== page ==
by Scott Jack
Content Contributor, E-N Computers
7+ years experience in healthcare IT and tech support.
Have you been avoiding writing an RFP for IT services? Writing a request for proposal is daunting to many people who haven’t written one before. For example, you might worry about what it should include and how long it should be. Even if you’re experienced with RFPs, you may have been disappointed with the responses you’ve received in the past.
As an IT managed service provider, we’ve worked with hundreds of companies in Virginia and elsewhere, and we’ve seen too many small businesses suffer through their RFP processes. A great RFP gets you just the right vendor with a minimum of miscommunication. A bad RFP will attract low-effort vendors. If vendors respond at all, they will pepper you with questions that your RFP didn’t answer. You’ll have to publish responses and handle a lot more administrative work. And in the end, you still may not get a vendor who can do what you need.
While writing a good RFP takes time, the benefits far outweigh the pain of writing one. If you avoid the three big problems outlined in this article, you will save major headaches later. A well-written RFP is an effective way to solicit standardized proposals for a complex project, saving you time and money. And you’ll get help along the way with real IT RFP examples and a downloadable RFP template.
How can I improve the quality of my IT RFPs and the responses I receive?
Great RFPs rely on having strategy, a strong understanding of what you want to accomplish, and clear evaluation criteria. When you paint a complete picture for applicants, you are more likely to receive quality responses.
How to improve Your RFP Process
A successful RFP starts before you even begin writing it. Writing a strong RFP requires a clear understanding of how the project fits into your business-IT strategy. Your strategic plan identifies how technology can be used to streamline processes, improve financial well-being, and provide better service. Rather than squeezing business processes into a chosen technology, or stretching a technology to fit business needs, the two are designed together for the best result.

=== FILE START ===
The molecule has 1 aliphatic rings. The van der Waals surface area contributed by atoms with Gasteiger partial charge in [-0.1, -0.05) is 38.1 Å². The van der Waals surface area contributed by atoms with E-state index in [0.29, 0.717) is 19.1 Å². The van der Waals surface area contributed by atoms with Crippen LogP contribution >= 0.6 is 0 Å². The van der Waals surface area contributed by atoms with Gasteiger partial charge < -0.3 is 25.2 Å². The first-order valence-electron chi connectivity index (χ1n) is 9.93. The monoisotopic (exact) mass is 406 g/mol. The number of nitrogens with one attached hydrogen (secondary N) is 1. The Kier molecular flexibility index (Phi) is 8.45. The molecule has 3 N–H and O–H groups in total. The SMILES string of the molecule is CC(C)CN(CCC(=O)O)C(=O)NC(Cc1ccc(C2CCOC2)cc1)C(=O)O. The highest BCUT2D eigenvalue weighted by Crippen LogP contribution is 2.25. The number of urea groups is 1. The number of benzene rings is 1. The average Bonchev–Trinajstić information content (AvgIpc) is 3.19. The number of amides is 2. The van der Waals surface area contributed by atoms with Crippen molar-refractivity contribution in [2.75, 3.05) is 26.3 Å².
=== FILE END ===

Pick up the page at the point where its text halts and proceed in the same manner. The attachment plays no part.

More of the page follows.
A qualified IT team can help you build your business-IT strategy and define projects that can be accomplished in the short term while contributing to the larger vision. As an IT services provider, we’ve helped decision makers with both strategy and the RFP process. Based on that experience, we’ve found three common problems with RFPs that can be easily corrected or avoided entirely:
- Being vague
- Not thinking far enough into the future
- Not knowing how you will choose a winner
In this article, we’ll go over some common questions businesses have about RFPs, cover the three big problems with most RFPs and how to fix them, and finish with a brief overview of how to organize your RFP.
Get the IT Request for Proposal Template
Need a place to start with your request for proposal for information technology services? Our detailed template is here to help. It provides you with a standard RFP outline and lists all the important questions vendors need to answer.
Enter your email address, and we’ll send you a link so you can download it later or share it with your team.
Common Questions About IT RFPs
When would you use an IT RFP?
RFPs are commonly used for projects that will be paid for with public funds. If you’re a government agency, a non-profit organization, or a business largely dependent on government contracts, you may be required to publish an RFP. Using an RFP is a great way for your business to outline what deliverables or services you are seeking, receive proposals that match your needs, and clearly document why you awarded the contract to a particular vendor.
Who should prepare the RFP?
An RFP should be prepared by the person most familiar with what is being requested. In the case of IT projects and services, your internal IT person may take the lead in preparing the RFP. The person who prepares the RFP will also answer questions from vendors during the submission period, so it’s important they are familiar with your objectives.
How do I start the RFP process?
The RFP process starts with gathering information about your objectives, what kind of solution you’re looking for, how open you are to alternatives, and who should be the internal contact for preparing the RFP and fielding questions about it.
How do I decide whom to send the RFP to?
Search the web or talk to business contacts to find managed service providers in your area. Don’t forget to include vendors you already have a relationship with. Many government-funded projects require the use of a web portal to post the RFP and prohibit sending the RFP directly to vendors during initial stages of the RFP process. For example, E-Rate requires a 28-day period to pass before you may directly solicit vendors for proposals.
How long should an RFP be?